Nvidia did have a large portion of the enthusiast chipset market with Core 2's and Athlon 64's. But then:
    • AMD acquired ATI and started making their own chipsets that were actually good
    • AMD lost a lot of the enthusiast market to Intel, so Nvidia lost interest in making AMD chipsets, especially when competing against AMD's own chipsets
    • Intel shut Nvidia out of their chipset market entirely, by denying them the ability to make chipsets using QPI, which is used in all the core i7/i5/i3 chips starting from Bloomfield/Lynnfield - Intel took them to court and won, arguing they were only allowed to make chipsets for CPUs using a FSB.

    And of course Via had nowhere to go in the chipset market, because AMD's own chipsets covered all market segments including the low end, with vastly superior onboard graphics in the 780G chipset that also saved people money by not having to buy a cheap PCI-E graphics card.
     
    Last edited: Feb 11, 2016
  8. mAJORD

    mAJORD Member

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    How so?

    Theres bugger all to a chipset anymore, and I would say Todays AMD chipsets are easily on par with Intel's when it comes to platform stability. In fact they've had less (none?) critical bugs than intel have in the last ~5 yrs or so (critical enough to cause recalls, and re-spins)

    They also answer the problem mentioned by Power by being all in house now.

    As I think I mentioned before perhaps in another thread. It's the most significant plus to come out of the Ati aquisition. And whilst they may have paid far too much, it's hard to imagine what their platform would look like right now if they hadn't Aquired them.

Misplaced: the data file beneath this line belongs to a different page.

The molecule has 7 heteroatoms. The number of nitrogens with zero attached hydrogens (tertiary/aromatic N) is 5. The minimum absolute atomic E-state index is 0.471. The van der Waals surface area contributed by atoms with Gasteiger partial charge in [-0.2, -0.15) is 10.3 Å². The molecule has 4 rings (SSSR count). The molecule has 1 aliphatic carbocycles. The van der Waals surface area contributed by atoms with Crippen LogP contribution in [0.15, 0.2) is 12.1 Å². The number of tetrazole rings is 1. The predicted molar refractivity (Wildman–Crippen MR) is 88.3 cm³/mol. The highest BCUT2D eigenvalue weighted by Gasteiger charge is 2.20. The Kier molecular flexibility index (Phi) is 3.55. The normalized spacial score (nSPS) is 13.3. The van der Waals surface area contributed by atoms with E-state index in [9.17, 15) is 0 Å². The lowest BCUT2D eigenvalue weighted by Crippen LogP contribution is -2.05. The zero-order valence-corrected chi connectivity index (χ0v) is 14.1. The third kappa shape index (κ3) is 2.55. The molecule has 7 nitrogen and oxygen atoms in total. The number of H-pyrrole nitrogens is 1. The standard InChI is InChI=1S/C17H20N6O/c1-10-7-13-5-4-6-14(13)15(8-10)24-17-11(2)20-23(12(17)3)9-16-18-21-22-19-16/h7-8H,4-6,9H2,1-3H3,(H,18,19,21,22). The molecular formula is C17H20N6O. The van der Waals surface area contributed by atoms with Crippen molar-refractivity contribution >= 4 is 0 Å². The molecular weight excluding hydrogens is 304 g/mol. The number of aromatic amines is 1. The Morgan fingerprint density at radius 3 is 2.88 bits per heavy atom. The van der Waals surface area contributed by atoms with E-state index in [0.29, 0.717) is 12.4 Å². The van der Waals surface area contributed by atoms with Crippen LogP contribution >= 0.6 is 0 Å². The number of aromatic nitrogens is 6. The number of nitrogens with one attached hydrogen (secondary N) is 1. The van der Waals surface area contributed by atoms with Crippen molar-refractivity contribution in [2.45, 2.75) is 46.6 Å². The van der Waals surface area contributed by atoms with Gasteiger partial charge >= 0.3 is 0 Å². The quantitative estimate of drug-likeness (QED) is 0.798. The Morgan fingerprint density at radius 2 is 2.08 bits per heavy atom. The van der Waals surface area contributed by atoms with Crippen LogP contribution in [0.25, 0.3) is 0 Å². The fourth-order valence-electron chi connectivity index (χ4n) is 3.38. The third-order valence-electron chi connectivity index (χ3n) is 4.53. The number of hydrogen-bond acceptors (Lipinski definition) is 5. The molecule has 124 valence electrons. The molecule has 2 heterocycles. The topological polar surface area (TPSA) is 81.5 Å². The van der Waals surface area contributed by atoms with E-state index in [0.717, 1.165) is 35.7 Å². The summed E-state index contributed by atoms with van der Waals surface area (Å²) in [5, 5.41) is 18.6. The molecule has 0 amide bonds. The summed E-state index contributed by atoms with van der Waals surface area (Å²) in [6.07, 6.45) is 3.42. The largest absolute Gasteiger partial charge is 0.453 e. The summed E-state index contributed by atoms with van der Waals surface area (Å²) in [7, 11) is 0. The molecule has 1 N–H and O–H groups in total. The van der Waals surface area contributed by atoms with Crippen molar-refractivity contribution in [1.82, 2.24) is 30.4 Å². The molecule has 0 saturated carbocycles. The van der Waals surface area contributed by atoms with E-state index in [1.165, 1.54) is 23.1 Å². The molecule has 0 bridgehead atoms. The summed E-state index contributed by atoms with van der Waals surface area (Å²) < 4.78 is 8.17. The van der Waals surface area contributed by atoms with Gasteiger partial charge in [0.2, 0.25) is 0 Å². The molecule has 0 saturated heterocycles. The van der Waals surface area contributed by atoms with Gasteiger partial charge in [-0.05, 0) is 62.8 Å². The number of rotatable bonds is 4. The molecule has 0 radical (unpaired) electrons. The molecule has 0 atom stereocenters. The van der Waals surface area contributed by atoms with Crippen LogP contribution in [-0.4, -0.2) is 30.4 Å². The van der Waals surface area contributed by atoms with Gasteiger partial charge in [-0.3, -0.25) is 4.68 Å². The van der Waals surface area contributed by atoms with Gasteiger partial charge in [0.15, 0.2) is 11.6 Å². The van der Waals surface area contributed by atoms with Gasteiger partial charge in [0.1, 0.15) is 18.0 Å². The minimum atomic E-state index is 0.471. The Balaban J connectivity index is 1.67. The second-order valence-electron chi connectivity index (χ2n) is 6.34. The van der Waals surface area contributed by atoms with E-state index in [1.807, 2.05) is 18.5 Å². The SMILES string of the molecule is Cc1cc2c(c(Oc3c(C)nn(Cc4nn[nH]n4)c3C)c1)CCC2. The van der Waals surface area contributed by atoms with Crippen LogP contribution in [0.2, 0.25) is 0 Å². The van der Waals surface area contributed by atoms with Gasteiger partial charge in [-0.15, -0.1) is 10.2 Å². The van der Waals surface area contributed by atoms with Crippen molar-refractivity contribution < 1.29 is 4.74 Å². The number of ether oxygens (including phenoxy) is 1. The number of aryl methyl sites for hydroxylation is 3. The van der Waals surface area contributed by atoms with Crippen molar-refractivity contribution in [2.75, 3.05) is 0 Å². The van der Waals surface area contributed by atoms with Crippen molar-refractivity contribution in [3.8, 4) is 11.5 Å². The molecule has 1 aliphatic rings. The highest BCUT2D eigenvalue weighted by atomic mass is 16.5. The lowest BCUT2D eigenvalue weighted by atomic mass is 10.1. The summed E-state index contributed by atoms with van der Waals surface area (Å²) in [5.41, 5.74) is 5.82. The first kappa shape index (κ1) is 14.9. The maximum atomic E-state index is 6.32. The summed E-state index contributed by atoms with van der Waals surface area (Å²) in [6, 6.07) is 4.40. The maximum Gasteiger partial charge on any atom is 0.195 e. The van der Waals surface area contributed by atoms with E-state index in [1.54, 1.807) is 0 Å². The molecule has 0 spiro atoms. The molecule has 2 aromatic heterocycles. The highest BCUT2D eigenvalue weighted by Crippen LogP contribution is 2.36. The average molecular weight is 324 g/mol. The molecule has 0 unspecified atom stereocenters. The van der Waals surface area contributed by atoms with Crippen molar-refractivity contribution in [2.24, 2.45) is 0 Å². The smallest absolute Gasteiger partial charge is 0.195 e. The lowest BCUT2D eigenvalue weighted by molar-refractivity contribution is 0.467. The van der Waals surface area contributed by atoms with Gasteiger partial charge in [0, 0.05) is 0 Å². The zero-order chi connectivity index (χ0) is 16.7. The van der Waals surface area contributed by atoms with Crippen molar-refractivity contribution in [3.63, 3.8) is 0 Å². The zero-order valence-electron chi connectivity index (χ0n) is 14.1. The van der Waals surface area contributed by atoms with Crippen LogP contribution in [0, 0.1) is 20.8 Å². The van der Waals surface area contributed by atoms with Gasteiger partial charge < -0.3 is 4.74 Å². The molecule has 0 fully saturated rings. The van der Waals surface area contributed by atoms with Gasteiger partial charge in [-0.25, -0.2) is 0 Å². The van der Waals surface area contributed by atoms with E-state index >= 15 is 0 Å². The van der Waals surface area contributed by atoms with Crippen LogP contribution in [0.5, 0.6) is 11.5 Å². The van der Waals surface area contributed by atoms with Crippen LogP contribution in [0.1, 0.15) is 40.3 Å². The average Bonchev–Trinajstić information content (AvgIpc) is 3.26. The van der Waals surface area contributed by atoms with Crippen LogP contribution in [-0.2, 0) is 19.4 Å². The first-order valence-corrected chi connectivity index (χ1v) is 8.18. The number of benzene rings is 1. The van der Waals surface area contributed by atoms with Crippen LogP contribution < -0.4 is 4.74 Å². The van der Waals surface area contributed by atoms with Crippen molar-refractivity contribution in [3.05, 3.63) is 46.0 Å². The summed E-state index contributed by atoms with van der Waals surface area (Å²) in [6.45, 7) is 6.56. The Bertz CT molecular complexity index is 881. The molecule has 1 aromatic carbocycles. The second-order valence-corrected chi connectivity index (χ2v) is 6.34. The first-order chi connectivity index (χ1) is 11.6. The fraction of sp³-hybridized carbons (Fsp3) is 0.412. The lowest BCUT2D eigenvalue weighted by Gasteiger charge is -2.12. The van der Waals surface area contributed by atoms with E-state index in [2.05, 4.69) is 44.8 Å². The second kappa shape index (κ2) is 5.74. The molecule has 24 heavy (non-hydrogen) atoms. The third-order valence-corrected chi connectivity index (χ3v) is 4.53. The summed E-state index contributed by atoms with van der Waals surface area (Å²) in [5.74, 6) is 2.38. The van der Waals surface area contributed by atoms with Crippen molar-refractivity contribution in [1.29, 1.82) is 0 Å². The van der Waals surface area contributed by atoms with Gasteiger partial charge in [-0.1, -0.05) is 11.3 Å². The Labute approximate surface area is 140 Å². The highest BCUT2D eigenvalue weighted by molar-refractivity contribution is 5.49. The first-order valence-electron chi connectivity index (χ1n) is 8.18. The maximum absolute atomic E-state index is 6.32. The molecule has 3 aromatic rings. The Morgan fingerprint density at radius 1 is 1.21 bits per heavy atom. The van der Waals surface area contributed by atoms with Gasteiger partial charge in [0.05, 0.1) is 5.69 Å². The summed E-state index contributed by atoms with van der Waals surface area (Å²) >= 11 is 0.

9. tunksy

    tunksy Member

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    All this reminds me of is how much i wish amd were competitive again. The market has shrunk so much. Not enough variation. Nit enough choice.
     
  10. Toliandar

    Toliandar Member

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    I also recall Intel being brought to court by AMD over this era due to Intel's anti-competitive business conduct (something about Intel coercing brands like HP by withdrawing their product entirely if that company offered AMD products) and AMD won the court case. The damage was done though and although hefty the anti-competitive actions seemed to have worked out better for Intel in the long run.
     
  11. lionman

    lionman Member

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    In all but the highest tier of CPUS, AMD are competitive. Most people don't need i7 performance. Facebook and word don't take that much CPU power.

    price/performance they are not bad value.

    There is no real reason why Intel have so much more market share than AMD. For the end user there is very little difference between the two.

    I don't think dodgy benchmarks have anything to do with the gap though. Most people wouldn't know a thing about CPU performance. They buy products, not performance. It has a lot more to do with marketing and OEM contracts with OEM marketing.

    There is also the rise of ARM. x86 is fast becoming a niche in the consumer market.

    AMD might drop a bombshell with Zen and I bet it wont change diddely squat. AMD will move a few more high end parts as enthusiasts try out their new offerings but in the mainstream it wont matter. i5/i7 is all people think of and with out some seriously clever marketing (ie not like the video in the OP), they wont get penetration regardless of performance and not without successive highly competitive generations, which will be 5+ years.